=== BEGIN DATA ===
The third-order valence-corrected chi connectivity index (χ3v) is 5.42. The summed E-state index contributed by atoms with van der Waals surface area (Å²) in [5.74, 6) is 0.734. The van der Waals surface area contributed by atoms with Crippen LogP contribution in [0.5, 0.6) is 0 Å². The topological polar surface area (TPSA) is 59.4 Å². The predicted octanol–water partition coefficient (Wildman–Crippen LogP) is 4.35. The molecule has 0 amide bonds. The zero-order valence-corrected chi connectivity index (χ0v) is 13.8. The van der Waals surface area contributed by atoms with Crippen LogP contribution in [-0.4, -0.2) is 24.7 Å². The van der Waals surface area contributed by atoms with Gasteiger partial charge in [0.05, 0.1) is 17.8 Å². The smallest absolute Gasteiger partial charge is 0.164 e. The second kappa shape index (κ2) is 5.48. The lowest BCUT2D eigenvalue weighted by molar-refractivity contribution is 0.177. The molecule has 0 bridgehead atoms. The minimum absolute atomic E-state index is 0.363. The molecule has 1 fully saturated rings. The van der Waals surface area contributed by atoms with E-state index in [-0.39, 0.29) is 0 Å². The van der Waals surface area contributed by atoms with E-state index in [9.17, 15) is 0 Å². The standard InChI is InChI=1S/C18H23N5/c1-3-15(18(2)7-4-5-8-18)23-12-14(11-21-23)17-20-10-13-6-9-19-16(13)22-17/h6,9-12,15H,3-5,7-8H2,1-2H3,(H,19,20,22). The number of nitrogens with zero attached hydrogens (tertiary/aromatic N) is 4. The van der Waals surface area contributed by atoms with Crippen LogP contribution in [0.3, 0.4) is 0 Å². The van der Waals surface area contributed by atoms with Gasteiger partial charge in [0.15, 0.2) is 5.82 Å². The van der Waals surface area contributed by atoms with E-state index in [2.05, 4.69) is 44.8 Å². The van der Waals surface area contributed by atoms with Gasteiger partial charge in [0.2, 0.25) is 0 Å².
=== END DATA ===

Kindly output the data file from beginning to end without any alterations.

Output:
The third-order valence-corrected chi connectivity index (χ3v) is 5.42. The summed E-state index contributed by atoms with van der Waals surface area (Å²) in [5.74, 6) is 0.734. The van der Waals surface area contributed by atoms with Crippen LogP contribution in [0.5, 0.6) is 0 Å². The topological polar surface area (TPSA) is 59.4 Å². The predicted octanol–water partition coefficient (Wildman–Crippen LogP) is 4.35. The molecule has 0 amide bonds. The zero-order valence-corrected chi connectivity index (χ0v) is 13.8. The van der Waals surface area contributed by atoms with Crippen LogP contribution in [-0.4, -0.2) is 24.7 Å². The van der Waals surface area contributed by atoms with Gasteiger partial charge in [0.05, 0.1) is 17.8 Å². The smallest absolute Gasteiger partial charge is 0.164 e. The second kappa shape index (κ2) is 5.48. The lowest BCUT2D eigenvalue weighted by molar-refractivity contribution is 0.177. The molecule has 0 bridgehead atoms. The minimum absolute atomic E-state index is 0.363. The molecule has 1 fully saturated rings. The van der Waals surface area contributed by atoms with E-state index in [-0.39, 0.29) is 0 Å². The van der Waals surface area contributed by atoms with E-state index in [9.17, 15) is 0 Å². The standard InChI is InChI=1S/C18H23N5/c1-3-15(18(2)7-4-5-8-18)23-12-14(11-21-23)17-20-10-13-6-9-19-16(13)22-17/h6,9-12,15H,3-5,7-8H2,1-2H3,(H,19,20,22). The number of nitrogens with zero attached hydrogens (tertiary/aromatic N) is 4. The van der Waals surface area contributed by atoms with Crippen LogP contribution in [0.3, 0.4) is 0 Å². The van der Waals surface area contributed by atoms with Gasteiger partial charge in [0.15, 0.2) is 5.82 Å². The van der Waals surface area contributed by atoms with E-state index in [2.05, 4.69) is 44.8 Å². The van der Waals surface area contributed by atoms with Gasteiger partial charge in [0.2, 0.25) is 0 Å².